This is all speculative, but given the scenario, neither species would be able to completely wipe out the other, seeing how far away the origin of either one is from the other. Ultimately, both sapiens would need to develop alongside each other.
Early humans weren't very intelligent. I'm talking about Homo Sapiens here. Even with the capacity for higher thinking, they weren't too different from other animals, with only a very primitive language and grasp on tools, and they would be extremely territorial. Assuming human migration up to the point they meet is largely the same, the two species would have met in India between 80,000 and 120,000 years ago.
There are signs that Homo Sapiens and Homo Neanderthalensis (Neanderthals) weren't always on the best of terms, and probably cannibalized each other, like AndreiROM mentions, but the same is true for any differing tribe of Homo Sapiens, too. The appearance and similarities between two tribes didn't really factor in, and it was just a tribe mentality, similar to how modern day humans often still prefer their own race or country over another. Humans and Neanderthals also have left evidence that not all of their interactions have been violent. Depending on how your marsupial sapiens look and act, it's possible that the primate sapiens (humans) could either eventually develop some sort of mutual relationship, or all together try to eliminate each other—but it ultimately depends on the amount of resources. Considering the marsupials would come from Australia, it wouldn't be feasible for homo sapiens to outright eliminate them though.
Assuming that both sides survive first contact and there is a sizable population of marsupial sapiens on the Eurasian continent, the primate sapiens would go on to populate Europe and west Asia, while our marsupials could possibly hold onto East Asia, and even be the ones to migrate into the Americas, assuming there were similar pressures as in our own timeline. The separation probably won't be so clean, and there'd be tribes of both mixed in either region, which could either end up wiped out or tolerated long enough to develop.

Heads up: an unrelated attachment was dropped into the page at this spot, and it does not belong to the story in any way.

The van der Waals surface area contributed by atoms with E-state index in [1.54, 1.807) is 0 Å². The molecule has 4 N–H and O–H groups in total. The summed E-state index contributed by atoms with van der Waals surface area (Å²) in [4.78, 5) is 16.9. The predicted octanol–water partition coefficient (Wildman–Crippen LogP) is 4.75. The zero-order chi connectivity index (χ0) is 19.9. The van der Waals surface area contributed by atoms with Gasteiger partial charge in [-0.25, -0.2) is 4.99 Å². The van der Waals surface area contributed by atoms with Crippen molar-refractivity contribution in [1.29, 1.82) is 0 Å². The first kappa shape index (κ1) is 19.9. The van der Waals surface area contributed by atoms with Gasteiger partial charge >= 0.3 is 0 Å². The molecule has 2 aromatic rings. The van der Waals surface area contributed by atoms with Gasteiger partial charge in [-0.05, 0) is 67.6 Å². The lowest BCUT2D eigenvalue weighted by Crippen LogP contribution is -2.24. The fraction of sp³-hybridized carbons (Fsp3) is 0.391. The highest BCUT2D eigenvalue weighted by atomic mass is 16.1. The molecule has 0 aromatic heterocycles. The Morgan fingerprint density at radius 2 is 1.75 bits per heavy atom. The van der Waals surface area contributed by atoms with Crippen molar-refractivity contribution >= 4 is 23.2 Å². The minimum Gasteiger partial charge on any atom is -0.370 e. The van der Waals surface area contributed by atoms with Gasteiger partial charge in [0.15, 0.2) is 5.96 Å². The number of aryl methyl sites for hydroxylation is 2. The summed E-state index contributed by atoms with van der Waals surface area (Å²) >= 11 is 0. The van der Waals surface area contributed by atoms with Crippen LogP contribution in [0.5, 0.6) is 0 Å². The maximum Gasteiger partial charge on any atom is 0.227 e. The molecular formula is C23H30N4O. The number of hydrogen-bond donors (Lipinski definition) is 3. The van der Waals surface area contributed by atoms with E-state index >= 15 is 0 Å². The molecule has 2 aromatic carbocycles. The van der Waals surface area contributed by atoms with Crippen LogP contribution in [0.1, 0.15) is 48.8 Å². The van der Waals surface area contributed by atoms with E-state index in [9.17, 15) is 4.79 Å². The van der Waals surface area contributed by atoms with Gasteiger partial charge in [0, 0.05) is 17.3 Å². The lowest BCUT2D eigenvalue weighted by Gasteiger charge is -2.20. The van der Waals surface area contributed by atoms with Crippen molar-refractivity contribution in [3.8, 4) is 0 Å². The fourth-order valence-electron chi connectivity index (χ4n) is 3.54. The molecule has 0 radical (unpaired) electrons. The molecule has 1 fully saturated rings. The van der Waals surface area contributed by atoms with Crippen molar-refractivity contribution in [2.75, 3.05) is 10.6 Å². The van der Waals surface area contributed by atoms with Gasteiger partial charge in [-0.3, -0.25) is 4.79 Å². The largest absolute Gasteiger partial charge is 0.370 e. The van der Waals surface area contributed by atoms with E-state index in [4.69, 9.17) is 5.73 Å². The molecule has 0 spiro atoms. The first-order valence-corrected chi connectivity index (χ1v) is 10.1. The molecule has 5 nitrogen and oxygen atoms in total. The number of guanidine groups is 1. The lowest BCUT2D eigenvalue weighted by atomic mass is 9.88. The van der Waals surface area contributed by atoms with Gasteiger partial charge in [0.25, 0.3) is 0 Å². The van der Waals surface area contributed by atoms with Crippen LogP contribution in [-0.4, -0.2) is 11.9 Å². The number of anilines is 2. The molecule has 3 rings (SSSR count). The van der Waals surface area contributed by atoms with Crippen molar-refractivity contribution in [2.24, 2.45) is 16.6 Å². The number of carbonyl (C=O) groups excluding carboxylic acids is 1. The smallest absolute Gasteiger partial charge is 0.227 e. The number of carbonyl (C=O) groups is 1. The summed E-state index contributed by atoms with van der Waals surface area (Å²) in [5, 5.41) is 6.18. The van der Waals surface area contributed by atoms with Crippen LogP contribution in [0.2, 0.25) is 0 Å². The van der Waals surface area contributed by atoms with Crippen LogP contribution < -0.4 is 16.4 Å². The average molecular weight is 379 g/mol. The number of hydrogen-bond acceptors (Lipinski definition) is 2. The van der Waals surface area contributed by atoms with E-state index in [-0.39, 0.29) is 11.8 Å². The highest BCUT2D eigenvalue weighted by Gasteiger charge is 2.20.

If and when tribal societies evolve into more stable villages and cities, is probably when you can expect the relationship from both species to be much less extreme. There is the issue that the Silk Road might not actually exist, because even if both sides aren't constantly trying to eat each other, they still might not like each other enough to trade. This means that the benefits Europe had over Asia and the rest of the world (that eventually led to military domination), may not develop in the same way, and technological progress may stagnate for quite a while. The Black Death probably also won't happen in the same way that it did because diseases between the two species would rarely be compatible, so assuming Europe faces the same issues it was facing in our own timeline, they probably won't have the same dark miracle that reduced their population by so much and allowed the age of enlightenment to kick start.
Taking that into account, if Europe ever decided to cross the Atlantic, the Marsupials living in the Americas wouldn't suffer the same destruction by disease as the Native Americans did in our timeline.
What might happen with the marsupial sapiens that inhibit Australia and Asia? I can't tell. I don't know what sort of temperament they hold compared to humans, what sort of language they would develop, and so on. My assumptions on Europe are based on the idea that it would mostly be inhabited by humans, and there would be a pretty big buffer between them and the marsupials. However, it's easily likely that over time the Eurasian continent had both species mix around less cleanly than what my scenario implies. After all, it's not really likely that there'd be a hard wall between where one group or the other lives.
There are many different ways this scenario could play out, as you further advance their technology. There's also the issue of religion, and how the religion of one race would view the other, and what effect that would have on the future relations. There's no definite answer to this question, because we only have a sample size of 1 sapient animal.